How Do We Use Freshwater Resources?

WE USE LARGE QUANTITIES OF WATER each day, for a variety of purposes, especially power generation and irrigation of farms. How much water does each of our activities consume, and where does the water come from?

What Are the Main Ways in Which We Use Fresh Water?

The U.S. Geological Survey (USGS) studied water use in the U.S. Its compilation shows that we use fresh water in six or seven main ways, depending on how we classify the data. For the year 2005, freshwater use in the U.S. was 349 billion gallons per day, most of which is from surface-water sources. Examine the graph below and think about the many ways you use water.

Thermoelectric Power — Electrical-generating power plants are the largest user of fresh water in the U.S., using 41% of the total amount of fresh water. Such power plants drive their turbines by converting water into steam and also use large amounts of water to cool hot components. Some of this water is from recycled sources. Power plants are also the largest users of saline (salty) water.

Irrigation — Farms and ranches are the other large users of fresh water, using nearly 37% of fresh water. Farms use water from groundwater, streams, lakes, and reservoirs to irrigate grain, fruit, vegetables, cotton, animal feed, and other crops. Much of this water is lost through evaporation  to the atmosphere before it can be used by plants. The sprinkler system shown here is designed to cut down on water use, as it delivers water more directly to crops than a central sprinkler.

Public and Domestic Water Uses — The third largest use of fresh water is by public water suppliers and other domestic uses. We consume water by drinking, bathing, watering lawns, filling artificial lakes, and washing clothes, dishes, and cars. Much water from public water suppliers also goes to businesses. Most water for public and domestic use comes from streams and groundwater.

Industrial and Mining Uses — Fresh water and saline water are extensively used by industries, including factories, mills, and refineries. Water is integral to many manufacturing operations, including making paper, steel, plastics, and concrete. Mining and related activities also use water in the extraction of metals and minerals from crushed rock.

Aquaculture — According to the USGS study, we use approximately 2.5% of fresh water to raise fish and aquatic plants. Most of this use is in Idaho, near the Thousand Springs area. Such water is not totally consumed — much is released back into the Snake River.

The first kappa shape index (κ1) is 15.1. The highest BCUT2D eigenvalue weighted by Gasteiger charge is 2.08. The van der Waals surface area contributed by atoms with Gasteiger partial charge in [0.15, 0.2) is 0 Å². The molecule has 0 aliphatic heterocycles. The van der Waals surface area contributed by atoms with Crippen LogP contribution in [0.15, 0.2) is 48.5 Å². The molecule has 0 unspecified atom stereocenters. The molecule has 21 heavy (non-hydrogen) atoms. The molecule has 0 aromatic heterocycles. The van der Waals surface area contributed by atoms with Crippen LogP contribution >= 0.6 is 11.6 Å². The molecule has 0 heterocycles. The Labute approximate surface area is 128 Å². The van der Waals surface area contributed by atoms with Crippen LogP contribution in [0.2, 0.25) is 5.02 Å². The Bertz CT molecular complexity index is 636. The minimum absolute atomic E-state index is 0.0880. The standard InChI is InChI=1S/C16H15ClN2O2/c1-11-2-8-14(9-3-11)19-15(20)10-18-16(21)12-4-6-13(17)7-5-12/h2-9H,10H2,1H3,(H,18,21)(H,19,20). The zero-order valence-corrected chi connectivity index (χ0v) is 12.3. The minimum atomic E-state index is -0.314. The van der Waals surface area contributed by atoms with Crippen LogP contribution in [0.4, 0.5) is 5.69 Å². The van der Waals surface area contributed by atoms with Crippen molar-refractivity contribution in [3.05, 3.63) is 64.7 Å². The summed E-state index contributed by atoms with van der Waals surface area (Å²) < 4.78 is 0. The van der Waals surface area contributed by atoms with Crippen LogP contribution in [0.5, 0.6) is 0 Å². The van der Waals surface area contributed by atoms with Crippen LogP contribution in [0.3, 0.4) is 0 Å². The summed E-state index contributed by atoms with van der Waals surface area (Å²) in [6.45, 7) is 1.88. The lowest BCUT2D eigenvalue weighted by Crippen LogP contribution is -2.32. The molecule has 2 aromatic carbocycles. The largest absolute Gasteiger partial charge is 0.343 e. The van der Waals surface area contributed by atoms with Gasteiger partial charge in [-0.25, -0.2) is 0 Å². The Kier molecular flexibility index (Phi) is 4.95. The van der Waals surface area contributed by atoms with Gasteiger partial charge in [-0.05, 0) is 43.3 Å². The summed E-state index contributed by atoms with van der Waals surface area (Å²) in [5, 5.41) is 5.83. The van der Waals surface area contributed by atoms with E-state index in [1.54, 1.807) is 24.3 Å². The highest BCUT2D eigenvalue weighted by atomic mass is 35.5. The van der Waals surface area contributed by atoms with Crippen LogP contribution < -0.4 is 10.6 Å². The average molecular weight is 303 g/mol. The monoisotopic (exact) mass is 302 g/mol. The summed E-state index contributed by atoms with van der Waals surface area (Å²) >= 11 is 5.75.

Livestock — Providing water for cows, sheep, horses, and other livestock accounts for only 0.6% of freshwater use, but much water is used for irrigation to raise hay, alfalfa, and other animal feed. Many ranches use small constructed reservoirs and ponds as the main water source for animals.

How Do We Use and Store Water?

Electrical Generation — The movement of surface water can generate electricity. To do this, we build dams that channel water through turbines in a hydroelectric power plant.

Transportation — We use many large waterways, such as the Mississippi River, as energy-efficient transportation systems to move agricultural  products, chemicals, and other industrial products.

Recreation — People use surface water in lakes and streams for many types of recreation, including swimming, tubing, rafting, boating, and fishing. We also use fresh water to fill ponds, fountains, and swimming pools.

Surface waters are commonly stored in natural lakes and in constructed reservoirs behind concrete and earthen dams. Water for drinking and other municipal uses can be stored in underground or above-ground storage tanks.

We construct canals, raised aqueducts, and large and small pipelines to move fresh water from one place to another, especially to irrigate farms or to bring water to large cities. Pumps in water wells move groundwater to the surface.

How Do We Refer to Volumes of Water?

Water-resource studies typically report volumes of water in one of three units: gallons, liters, or acre-feet. Gallons and liters are familiar terms, but the concept of an acre-foot of water requires some explanation.

How big is an acre? An acre covers an area of 4,047 m2 (43,560 ft2). If a perfect square, an acre would be 64 m (210 ft) on a side. An acre is equivalent to 91 yards of an American football field. There are 640 acres in a square mile.

An acre-foot of water is the volume of water required to cover an acre of land to a height of one foot. Imagine covering 91% of a football field (one acre) with a foot of water. An acre-foot is equivalent to about 326,000 gallons or more than 1.2 million liters of water.

Drinking-Water Standards in the U.S.

The U.S. Environmental Protection Agency (EPA) sets standards for safe drinking water. Nearly all public water supplies in the U.S. meet these standards, which can be found at These standards set a limit on the concentrations of selected contaminants in water. Small municipalities commonly have more trouble meeting these standards than large cities because of limited budgets for water analysis and for building and running facilities to remove contaminants. The EPA standards do not apply to private wells.

Many people prefer the taste of bottled water to public tap water, but there are generally no health reasons to buy bottled water so long as the public water provider meets all the federal, state, and local drinking water regulations. Commercially bottled water is monitored by the Food and Drug Administration (FDA) but is not monitored as closely as public water systems. The FDA requires a bottler to test its water source only once a year. Also, bottled water can cost as much as 1,000 times more than municipal drinking water.